When I first heard Matt Berry had an album out it was from a commenter somewhere below the line on The Guardian’s web site. As it was a suggestion for one of the albums of the year so far I took it for the knowing, ironic suggestion it surely had to be. I mean, really: Matt Berry? Dr Sanchez from Garth Merenghi’s Darkplace? The inheriting head of Reynholm Industries? The constant voice of Absolute Radio spots?
This reaction to the idea of Berry making actual music can’t be uncommon. As uncommon, I’d say, as the surprise and delight of listening for the first time and finding out that he’s the real deal. On Kill the Wolf he continues where earlier release Witchazel left off, to deliver an album of enchanting psych-folk, cut through with a little prog and a pinch of lyrical oddness. Just a pinch, mind, and it’s a sense of otherness well in keeping with the albums moods and themes.
Kill The Wolf radiates lingering sinisterness. Word associate to its lighter moments and you might think of summer fayre, maypoles and quaint rural custom, but as the sun dips down these are replaced by bonfires and “the black cloak of night”. It’s a very pagan darkness; a new soundtrack for The Wicker Man, filtered through the smoky gauze of Matt Berry’s mind.
As he himself describes it, the album is about:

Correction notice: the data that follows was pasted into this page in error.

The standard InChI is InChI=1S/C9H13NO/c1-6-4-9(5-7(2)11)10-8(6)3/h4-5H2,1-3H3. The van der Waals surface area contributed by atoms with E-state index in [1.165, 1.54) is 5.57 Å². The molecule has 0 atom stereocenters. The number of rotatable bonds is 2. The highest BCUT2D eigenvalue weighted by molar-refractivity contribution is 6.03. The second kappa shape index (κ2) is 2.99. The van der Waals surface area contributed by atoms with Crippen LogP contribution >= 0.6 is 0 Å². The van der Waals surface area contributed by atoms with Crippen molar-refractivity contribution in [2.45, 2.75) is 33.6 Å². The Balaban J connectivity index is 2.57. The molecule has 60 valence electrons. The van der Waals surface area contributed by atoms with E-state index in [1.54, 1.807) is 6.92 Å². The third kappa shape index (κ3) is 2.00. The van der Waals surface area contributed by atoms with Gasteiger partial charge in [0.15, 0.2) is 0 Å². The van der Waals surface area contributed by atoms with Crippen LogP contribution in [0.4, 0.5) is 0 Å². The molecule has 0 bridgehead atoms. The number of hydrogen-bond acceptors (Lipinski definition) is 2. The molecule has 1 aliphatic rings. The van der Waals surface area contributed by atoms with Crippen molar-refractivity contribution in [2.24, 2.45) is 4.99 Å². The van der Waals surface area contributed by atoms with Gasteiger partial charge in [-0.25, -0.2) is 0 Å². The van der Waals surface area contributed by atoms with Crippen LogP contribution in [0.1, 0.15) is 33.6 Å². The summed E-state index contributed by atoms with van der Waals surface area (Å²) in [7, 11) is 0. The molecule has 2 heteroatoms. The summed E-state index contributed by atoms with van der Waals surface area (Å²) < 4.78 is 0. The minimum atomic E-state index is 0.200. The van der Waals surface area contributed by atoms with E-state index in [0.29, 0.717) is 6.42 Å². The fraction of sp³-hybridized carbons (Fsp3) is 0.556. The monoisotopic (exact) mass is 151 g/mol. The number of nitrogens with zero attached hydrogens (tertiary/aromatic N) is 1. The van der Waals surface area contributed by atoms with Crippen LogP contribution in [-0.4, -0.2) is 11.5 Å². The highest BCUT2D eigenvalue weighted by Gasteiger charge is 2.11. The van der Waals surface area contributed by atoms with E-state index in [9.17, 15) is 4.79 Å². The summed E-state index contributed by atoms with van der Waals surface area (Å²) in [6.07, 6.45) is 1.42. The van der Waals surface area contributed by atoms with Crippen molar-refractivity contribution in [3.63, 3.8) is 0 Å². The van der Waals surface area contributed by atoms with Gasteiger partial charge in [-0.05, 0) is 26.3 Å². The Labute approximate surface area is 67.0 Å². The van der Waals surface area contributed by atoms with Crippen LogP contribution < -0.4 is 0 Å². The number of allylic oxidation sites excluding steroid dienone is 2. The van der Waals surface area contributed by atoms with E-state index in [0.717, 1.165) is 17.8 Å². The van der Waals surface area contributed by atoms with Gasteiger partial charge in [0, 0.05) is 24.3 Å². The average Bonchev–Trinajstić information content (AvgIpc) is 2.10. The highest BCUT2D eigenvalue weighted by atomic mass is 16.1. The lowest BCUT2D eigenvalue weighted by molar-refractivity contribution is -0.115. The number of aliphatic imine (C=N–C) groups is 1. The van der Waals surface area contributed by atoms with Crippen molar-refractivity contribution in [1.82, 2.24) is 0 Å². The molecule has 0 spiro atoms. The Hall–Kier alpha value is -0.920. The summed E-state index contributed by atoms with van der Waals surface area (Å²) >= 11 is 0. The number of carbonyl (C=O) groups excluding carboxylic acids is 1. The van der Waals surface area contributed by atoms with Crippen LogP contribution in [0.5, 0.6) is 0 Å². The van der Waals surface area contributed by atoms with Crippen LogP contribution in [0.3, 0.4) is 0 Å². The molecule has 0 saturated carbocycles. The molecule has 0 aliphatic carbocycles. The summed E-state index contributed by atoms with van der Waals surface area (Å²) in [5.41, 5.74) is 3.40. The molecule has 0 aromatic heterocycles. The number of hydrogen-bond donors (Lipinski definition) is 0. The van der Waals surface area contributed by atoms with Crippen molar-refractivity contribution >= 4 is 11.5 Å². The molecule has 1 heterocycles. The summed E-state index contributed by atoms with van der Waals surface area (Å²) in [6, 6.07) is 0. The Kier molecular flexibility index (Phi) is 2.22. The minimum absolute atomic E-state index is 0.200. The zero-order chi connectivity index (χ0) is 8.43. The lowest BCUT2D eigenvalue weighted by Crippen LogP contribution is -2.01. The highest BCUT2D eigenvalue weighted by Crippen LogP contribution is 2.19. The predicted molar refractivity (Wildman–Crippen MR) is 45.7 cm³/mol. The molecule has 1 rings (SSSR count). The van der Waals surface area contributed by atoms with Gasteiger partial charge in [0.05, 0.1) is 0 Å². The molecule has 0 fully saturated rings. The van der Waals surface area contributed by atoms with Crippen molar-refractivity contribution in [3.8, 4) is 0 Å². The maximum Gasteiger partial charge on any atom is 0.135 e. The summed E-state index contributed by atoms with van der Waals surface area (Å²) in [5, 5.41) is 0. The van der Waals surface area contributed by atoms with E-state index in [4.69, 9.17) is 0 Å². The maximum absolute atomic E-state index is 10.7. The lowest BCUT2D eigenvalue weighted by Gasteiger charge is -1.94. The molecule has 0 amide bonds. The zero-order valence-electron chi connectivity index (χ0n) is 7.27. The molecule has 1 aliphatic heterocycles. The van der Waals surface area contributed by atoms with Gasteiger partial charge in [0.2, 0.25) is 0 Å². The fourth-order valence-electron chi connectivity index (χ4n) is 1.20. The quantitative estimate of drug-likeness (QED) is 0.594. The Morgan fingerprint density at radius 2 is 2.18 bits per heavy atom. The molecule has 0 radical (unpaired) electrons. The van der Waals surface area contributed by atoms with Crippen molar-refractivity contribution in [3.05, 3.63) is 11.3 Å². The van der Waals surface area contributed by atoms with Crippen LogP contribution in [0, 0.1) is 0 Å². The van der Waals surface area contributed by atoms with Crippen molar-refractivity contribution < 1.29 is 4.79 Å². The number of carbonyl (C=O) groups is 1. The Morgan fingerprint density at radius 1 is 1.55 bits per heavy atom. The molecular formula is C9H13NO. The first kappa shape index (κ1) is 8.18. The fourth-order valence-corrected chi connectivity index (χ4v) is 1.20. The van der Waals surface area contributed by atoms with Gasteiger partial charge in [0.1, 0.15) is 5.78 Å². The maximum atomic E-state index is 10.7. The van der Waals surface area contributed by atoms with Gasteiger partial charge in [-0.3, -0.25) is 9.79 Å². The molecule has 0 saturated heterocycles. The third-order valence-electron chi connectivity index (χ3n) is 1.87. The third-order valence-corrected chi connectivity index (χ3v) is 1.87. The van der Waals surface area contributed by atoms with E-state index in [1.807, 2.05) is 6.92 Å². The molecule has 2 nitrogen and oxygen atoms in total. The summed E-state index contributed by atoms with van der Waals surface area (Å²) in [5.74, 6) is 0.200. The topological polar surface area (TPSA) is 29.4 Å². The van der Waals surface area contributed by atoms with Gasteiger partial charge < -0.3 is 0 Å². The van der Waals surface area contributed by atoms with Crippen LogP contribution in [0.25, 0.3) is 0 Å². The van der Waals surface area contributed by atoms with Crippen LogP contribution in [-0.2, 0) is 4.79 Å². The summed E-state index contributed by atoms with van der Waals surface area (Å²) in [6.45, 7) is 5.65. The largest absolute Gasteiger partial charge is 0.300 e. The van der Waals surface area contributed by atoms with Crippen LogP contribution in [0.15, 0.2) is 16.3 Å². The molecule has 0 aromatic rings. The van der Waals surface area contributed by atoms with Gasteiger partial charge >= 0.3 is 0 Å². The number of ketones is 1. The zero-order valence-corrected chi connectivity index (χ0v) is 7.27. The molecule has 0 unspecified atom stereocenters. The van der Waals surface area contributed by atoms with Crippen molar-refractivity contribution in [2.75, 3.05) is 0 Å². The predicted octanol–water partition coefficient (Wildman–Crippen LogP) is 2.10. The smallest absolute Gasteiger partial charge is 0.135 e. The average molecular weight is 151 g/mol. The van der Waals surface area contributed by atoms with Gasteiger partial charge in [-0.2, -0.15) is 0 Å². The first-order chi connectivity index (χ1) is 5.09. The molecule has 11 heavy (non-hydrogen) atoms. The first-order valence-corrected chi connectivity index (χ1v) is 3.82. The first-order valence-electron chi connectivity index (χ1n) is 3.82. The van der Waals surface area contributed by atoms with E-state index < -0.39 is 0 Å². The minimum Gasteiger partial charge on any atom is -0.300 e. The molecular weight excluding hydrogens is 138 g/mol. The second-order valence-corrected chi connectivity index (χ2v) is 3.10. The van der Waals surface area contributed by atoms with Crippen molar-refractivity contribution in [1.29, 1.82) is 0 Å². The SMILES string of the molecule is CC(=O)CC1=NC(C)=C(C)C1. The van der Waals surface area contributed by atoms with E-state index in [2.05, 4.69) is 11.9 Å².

the devil and the saint inside us all, and how hard we try to let the best man win, whomever you may consider that to be.
It’s a theme made explicit on the atypically poppy Devil Inside Me:
All that I could be
Is all that I’ll never be
Obsessed with this journey
Of houses and money
With nothing to play for
Where no one looks at me
That’s all I need when the devil’s inside me
Along with Devil Inside Me, the other singalong pop moment on the album is Medicine, featuring a guest spot from ex-Bluetone Mark Morriss. Here, to keep the off-beat flag flying, Berry has a stab at rhyming “medicine” with “venison”. Amazingly, it works pretty well in the context of the track, one of the more openly playful moments on Kill The Wolf.
Elsewhere there are two instrumentals – Wolf Quartet and Village Dance, the latter taking its melodic cue from another song on the album, October Sun, while opening track Gather Up is a herbal chant with flute. If that doesn’t grab you, there’s Solstice, the album’s center-piece, and nine and a half minutes charting the shortest day to the longest. Inspired in part by multi-instrumentalist Mike Oldfield (with a few exceptions, Berry plays all the instruments on Kill The Wolf), it’s a musical journey from folk to the excesses of psych-rock.
Solstice probably isn’t for everyone. Knock Knock and Bonfire, on the other hand, both show a remarkable lightness of touch and deserve an audience far wider than either are likely to find appearing two thirds of the way through an album by someone far better known for a comically exaggerated acting style. You can, and you should, fix this.
What’s in it for you? I don’t know. A kit-kat?